An aside: Although I am not affiliated with any particular Christian faith, Aimee Milburn Cooper's thoughtful posts still resonant. Recently I decided to spend some time on Maui as a sort of retreat from the divisive politics of the White House and Trump's administration. I found a studio condo rental in Lahaina, which was once the capital of the Kingdom of Hawaii and the center of the global whaling industry. The town is full of the tourist trappings one finds in many places, but it is also a central location that allows the visitor to travel easily to many beautiful locations. I particularly enjoyed hiking the strange frosty, multi-hued, cinder-coned trails that start at the summit of Haleakala, the largest dormant volcano in the world. In many ways Maui is a microcosm of the beauty of God's world. From the peaceful aquatic moments that borders on transcendental when snorkeling with sea turtles to leisurely driving the Hana Road and hiking in to the 400 feet of Waimoku Falls. It is accessible via the Pipiwai Trail that weaves through groves of bamboo. The waterfall is arguably one of Maui’s most mystical, magical spots, perfect for meditation or simply embracing the beauty and magnificence of nature. Aimee writes of unity which should include the unity of humans with the rest of the earth. I believe that exploration has the power to change us, to challenge us and to help us see the world from new perspectives. My trip to Maui renewed my spirit which has been sorely tested over these past three years.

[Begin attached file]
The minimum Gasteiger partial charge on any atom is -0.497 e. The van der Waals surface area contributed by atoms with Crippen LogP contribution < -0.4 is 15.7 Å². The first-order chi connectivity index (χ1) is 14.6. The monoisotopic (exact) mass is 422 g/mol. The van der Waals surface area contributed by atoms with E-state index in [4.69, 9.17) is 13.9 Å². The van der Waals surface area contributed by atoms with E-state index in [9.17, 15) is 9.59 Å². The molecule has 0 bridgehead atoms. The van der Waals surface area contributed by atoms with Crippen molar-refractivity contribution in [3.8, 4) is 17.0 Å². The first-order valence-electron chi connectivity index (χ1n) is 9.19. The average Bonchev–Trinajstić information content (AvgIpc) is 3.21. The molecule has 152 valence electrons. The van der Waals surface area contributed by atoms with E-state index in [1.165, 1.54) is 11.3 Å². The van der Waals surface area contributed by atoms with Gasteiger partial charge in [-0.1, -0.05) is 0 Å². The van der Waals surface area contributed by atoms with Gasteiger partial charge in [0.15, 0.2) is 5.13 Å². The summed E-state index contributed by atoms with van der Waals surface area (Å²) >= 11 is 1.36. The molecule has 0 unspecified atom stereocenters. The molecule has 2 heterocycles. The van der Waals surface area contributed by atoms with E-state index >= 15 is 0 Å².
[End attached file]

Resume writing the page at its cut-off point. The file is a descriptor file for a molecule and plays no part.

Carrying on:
March 24, 2007

On Vocational Discernment and Spiritual Direction

A reader wrote in the other day, a recent convert to Catholicism, to ask about vocational discernment and spiritual direction.  Though I’m not a trained spiritual director, I’ve spent time in vocational discernment and went through a process of finding a good spiritual director, so shared what I’ve learned with him, and now share it here, with a few of his comments (with his permission) for context: